Some good news? It looks like there is increasing awareness about the toxicity of certain pesticides. In 2021, New York City became the largest city in the US to “ban toxic pesticides from routine use by city agencies” and instead urge its parks to “control weeds, insects, and vermin with nature-based techniques of organic gardening.” Chicago and Baltimore have also taken steps to reduce pesticide use in urban spaces. There is still a lot of work to be done though: if you’re troubled by the use of pesticides, then we suggest also investigating the presence they may have outside of food, since their use has not been restricted to just agricultural use.
Bottom line on organic food
We feel comfortable saying that organic produce and animal products probably result in reduced pesticide exposure and consumption of less artificial chemicals compared to their nonorganic counterparts. However, the link to long-term, high-impact health benefits is weak as of right now. For instance, in a large observational study of over half a million women in the United Kingdom, researchers found no difference in cancer risk among those women who ate organic, compared to those that ate it regularly.
Given the mixed results and lack of concrete findings, it seems that if you can eat organic, and you would like to - then it may be worth it. Specifically, if you swap out your non organic produce for organic produce each week, then you may be able to tap into incremental nutritional benefits.
Perhaps what we can learn is most important, though, is not whether the food you put in your body is organic, but instead what you decide to consume full stop.
Specifically, an organic cake will never be healthier than a non organic apple. One is not ‘bad’ while the other is ‘good,’ but in terms of examining each item's nutritional profile, it is likely that produce and other unprocessed foods will always offer improved health benefits over processed foods.
What can be labeled organic?
So if you decide you would like to incorporate some organic foods into your diet - how do you know what to look for?
Luckily, the USDA has made our job as consumers relatively easy by enforcing labeling standards. (Keep in mind that other consumer goods, such as T-shirts and soaps labeled organic are not under as intense scrutiny!)
For the most part, a product cannot be labeled organic unless it is certified organic.
There is an exception: organic farms that sell less than $5000 in gross sales per year will find that they don’t need to be certified to advertise their products as organic. This doesn’t mean that their produce isn’t organic, it just means that they don’t have USDA certification: if you’re unsure, you can look on their website for an explanation of their process, or contact them directly to hear about their organic or sustainable farming methods.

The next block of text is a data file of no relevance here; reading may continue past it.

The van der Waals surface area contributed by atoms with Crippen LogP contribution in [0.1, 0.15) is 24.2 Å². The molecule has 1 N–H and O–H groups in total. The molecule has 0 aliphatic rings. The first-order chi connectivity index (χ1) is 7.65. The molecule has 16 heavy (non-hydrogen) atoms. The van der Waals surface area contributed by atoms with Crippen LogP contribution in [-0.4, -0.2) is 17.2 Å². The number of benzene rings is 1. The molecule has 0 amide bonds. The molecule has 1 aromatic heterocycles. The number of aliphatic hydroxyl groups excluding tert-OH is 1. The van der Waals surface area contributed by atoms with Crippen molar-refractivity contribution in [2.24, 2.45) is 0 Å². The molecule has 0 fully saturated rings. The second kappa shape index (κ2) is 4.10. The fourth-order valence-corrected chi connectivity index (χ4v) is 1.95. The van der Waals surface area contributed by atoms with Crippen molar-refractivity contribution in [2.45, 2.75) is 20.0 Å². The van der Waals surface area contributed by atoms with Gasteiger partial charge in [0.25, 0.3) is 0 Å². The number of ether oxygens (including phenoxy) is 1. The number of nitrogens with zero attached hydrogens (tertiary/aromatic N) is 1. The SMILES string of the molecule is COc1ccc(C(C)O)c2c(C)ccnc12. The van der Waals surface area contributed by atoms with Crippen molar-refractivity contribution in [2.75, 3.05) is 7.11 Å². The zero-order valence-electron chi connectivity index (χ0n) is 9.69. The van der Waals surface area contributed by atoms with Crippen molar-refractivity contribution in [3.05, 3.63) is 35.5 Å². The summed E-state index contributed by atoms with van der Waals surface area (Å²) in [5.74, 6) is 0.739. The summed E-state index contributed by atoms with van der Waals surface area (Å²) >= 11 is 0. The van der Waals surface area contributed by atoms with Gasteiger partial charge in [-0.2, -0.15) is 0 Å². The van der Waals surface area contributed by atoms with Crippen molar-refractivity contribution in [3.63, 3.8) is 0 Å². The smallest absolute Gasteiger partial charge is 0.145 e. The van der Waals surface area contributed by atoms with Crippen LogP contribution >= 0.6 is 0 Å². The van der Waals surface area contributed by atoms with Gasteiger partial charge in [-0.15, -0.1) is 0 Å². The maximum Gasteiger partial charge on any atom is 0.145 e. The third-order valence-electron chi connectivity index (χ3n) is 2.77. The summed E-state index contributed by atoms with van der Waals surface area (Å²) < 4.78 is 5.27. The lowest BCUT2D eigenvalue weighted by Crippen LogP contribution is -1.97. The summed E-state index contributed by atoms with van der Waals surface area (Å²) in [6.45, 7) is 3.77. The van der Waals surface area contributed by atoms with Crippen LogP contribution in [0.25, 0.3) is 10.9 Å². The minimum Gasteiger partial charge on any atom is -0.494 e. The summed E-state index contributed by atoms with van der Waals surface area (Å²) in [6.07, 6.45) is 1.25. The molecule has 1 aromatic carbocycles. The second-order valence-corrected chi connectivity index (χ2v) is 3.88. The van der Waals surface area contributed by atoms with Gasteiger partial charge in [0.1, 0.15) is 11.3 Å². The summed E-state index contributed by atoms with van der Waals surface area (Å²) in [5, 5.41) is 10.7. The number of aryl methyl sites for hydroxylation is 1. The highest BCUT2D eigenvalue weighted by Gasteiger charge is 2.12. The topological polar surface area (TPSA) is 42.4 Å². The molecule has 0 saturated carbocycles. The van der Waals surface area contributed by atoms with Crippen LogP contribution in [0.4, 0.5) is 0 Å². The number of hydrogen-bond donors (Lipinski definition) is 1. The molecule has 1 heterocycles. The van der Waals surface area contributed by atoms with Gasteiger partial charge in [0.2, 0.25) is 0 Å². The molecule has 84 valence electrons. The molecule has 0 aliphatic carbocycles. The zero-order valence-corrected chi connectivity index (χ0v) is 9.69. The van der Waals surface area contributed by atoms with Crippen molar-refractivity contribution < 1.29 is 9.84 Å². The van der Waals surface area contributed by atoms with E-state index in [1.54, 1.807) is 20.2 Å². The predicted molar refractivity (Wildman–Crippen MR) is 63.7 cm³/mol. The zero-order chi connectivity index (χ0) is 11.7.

If you happen to buy your produce or meat from farmers markets, you can ask to see a copy of the seller’s organic certification (which they are obliged to carry with them). Pro tip: organic food can cost less at farmers markets, thanks to lower shipping costs (another benefit of buying local) and the direct nature of the sale, sans middlemen.
Having said that, though, if you purchase most of your foods from a grocery store, you will not have to ask the seller directly - you’re instead likely to see the following label when a product is certified organic:
This label means that this product is either:
- 100% organic
- This product contains 100% organic ingredients (can include salt and water, which are considered natural by USDA)
- This product is 95% organic, with 5% of other substances that are on a USDA-approved list of substances
- Made with organic ingredients
- The product includes a minimum of 70% of organic ingredients. There are constraints on the ‘non organic’ ingredients which constitute the other 30% of the product
Here’s what a label may look like, stuck on a piece of produce:
This brand, Chiquita, sells organic bananas in supermarkets, and you can see their logo sandwiched between a 5 digit number (located at the top, known as a PLU) and the USDA certification (bottom). Organic foods will have a PLU that is 5 digits long and that begins with the number 9, while those treated with chemicals and pesticides will have four digits. Items that have been genetically modified are also four digits and begin with the number 8.
USDA is not the only ones who mark a product as organic. As we touched upon earlier, NOP also accredits certain organizations with the ability to sign off on products as organic (or not).
Some examples of accredited agencies may include:
- Organic Tilth
- Global Organic Alliance
- Quality Assurance International
- Organic Crop Improvement Association
And many more.
If you can’t afford to buy organic, but are bothered by the idea of consuming more pesticides than you have to, then keep in mind there are other ways to tap into the potential benefits organic food (tentatively!) offers.
First off, check out the Dirty Dozen list the Environmental Watch Group puts out each year. This is a list of the top produce items likely to have the highest levels of pesticides. Strawberries often top this list, along with spinach and peaches; if you are worried about pesticide consumption, consider occasionally replacing strawberries with blackberries, spinach with arugula or collard greens, and peaches with melon. Alternatively, wash all fruits and vegetables before consuming. Keep in mind that the produce on this list, when tested, always comes below the USDA maximum pesticide concentration allowed in produce, and organic produce can still have pesticides present.
It is also important to remember that research in this field is still growing. What we do know for sure, though, is that unprocessed foods - such as frozen and fresh produce, grains, and beans - are excellent sources of fiber, macronutrients, and vitamins. Check out our articles on PCOS: Foods to Love and figuring out the Best PCOS Diet for more information on how to develop a balanced, fulfilling diet that serves your body and long-term goals best.
Allara Health provides personalized treatment for hormonal, metabolic & gynecological conditions that utilizes a holistic plan that merges nutrition, lifestyle, medication and supplementation, and ongoing, expert support to heal your body.